Step 9: Add the last touches to your beautiful visualization of the day.
Step 10: Begin the day! Wear a smile and off you go.
Have a happy morning!!
Monday morning’s meeting begins in typical fashion- a solid twenty minutes late and commencing with the customary prolonged silence once we were all gathered in the Fox 1 classroom. We sit at the pencil graffitied desks, listening to the air con gurgle into the silence while our eyes rest expectantly on Boss. He sits in a desk at the end of the U shaped configuration, slightly distanced from the rest of us. Across the room sits his wife Jenny, then A, me, the third American teacher at our school named Jai, Coco, and Kay. We sit like this every week.
On this particular Monday, Boss begins not with an announcement of bad news as he usually does, but rather with an inquiry as to how we spent our long weekend. No one particularly enjoys answering his questions, especially first, so after a few seconds delay, A briefly mentions our recent hiking adventure.
Boss asks if we made it to the top.
“Mmm,” he says.
As of yet, we’ve been unable to really decipher what this noise means besides that our words have entered his awareness. Boss crosses his arms over his polo and looks next to Jai. Every time he wears a short sleeved shirt I am surprised by the lack of hair on his round arms. His arms somehow feel mismatched from his personality.
Jai begins to tell about her weekend seeking sun. Boss watches her, his narrow glasses making him appear to squint, even when his eyes are wide open. The expression on his face is a mask, not of interest or disinterest, but rather of tolerance. It is a look that makes me squirm, for the meaning behind that mask is invisible to me.
We continue down the row until we get to Kay. When she says she stayed home this weekend because her husband had to work and she had to make him dinner, Boss seems to perk up.
“I don’t remember the last time my wife made me dinner,” he says. “For kids, yes. For me, no.”
Our strained titters of laughter try to cut through the instantaneous increase to the normal tension between Boss and Jenny, but to no avail. Jenny, angular in every way that her husband is paunchy, crosses her arms and I can see her gearing up to parry. Despite having given birth to five children, she is still narrow, pointy of both limbs and manner. Digging at people, unearthing them from the stories they tell themselves is one of her specialties.
Boss attempts to brush away our discomfort by turning to business, but Jenny is having none of it.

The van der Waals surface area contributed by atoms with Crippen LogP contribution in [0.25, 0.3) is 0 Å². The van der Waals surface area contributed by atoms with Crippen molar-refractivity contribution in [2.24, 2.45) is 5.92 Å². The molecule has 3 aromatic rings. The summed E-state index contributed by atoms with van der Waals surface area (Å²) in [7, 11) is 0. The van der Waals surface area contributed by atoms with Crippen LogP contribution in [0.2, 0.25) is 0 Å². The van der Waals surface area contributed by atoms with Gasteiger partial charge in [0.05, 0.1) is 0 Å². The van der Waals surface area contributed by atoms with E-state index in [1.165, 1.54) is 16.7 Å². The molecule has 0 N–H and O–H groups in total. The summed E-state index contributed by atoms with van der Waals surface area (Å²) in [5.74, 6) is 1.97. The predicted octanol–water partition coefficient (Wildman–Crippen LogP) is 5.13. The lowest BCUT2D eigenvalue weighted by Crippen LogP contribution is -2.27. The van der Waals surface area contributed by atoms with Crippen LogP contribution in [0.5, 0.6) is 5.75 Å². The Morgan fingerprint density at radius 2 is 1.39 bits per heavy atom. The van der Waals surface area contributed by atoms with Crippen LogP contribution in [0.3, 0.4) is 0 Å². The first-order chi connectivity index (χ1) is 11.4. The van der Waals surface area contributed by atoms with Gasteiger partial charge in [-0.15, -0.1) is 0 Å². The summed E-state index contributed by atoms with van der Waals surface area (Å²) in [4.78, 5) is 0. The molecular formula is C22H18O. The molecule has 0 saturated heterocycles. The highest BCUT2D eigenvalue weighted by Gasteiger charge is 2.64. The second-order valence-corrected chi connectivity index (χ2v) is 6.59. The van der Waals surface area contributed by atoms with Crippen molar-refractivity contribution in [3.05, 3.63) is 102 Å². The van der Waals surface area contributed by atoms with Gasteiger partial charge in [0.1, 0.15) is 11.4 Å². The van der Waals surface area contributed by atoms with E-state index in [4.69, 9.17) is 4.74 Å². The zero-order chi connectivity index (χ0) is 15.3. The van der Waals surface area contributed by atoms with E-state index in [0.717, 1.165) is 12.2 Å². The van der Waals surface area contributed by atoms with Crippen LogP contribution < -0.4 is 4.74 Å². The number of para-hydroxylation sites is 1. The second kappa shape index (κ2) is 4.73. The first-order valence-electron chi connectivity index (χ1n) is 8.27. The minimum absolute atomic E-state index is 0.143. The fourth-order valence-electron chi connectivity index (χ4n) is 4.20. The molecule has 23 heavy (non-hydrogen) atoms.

“I did not tell about my weekend,” she says.
We all smile. In all her snarkiness Jenny is quite funny at times.
“It was horrible,” she continues. “My husband wanted to go camping but he has no reservation.”
It was a holiday weekend and a busy time for travel. Reservations anywhere were pretty much necessary as we found out during our own planning adventure.
“We drove for four hours,” Jenny goes on. “Four. We stop here. No opening. We stop again, no opening. And my children, they begin complaining. ‘Mom, I’m hungry. Mom, I’m tired.’”
Jenny does an amazing impersonation of her whining children. I can’t imagine all seven of them crammed together in their little four-door, five-seat car, let alone the unhappiness from children ages five to thirteen.
“We camp with no water,” Jenny says. “Only a river, but the water, it is not good for drinking. For food we have only beef. And the next day, I go to Seoul, so I walk, walk, walk for an hour and a half back to Yeosu. Cars keep stopping, asking to take me to town. But I walk. One man, he ask two times to take me.”
At this point, Boss unbuttons the top of his polo. He turns to the computer screen facing the room, but I can tell he is still listening, aware of all of us listening to his role as a husband.
“The man, he says to me, ‘I cannot leave you,’ but I just walk, walk, walk,” Jenny says and I can’t help but laugh a little, picturing her speed walking down the highway in the purple blouse she is wearing this morning.
Boss however, isn’t amused. He reaches for the computer mouse and starts into business.
You discover a letter on a path that affects you deeply. Today, write about this encounter. And your twist? Be as succinct as possible.
On the back of a Hooters receipt, really?
And oh God, that pick up line!
‘Babe with nice butt’ won’t be too upset if I just stick this right in here.
Whew! The trashcan really needs to be emptied.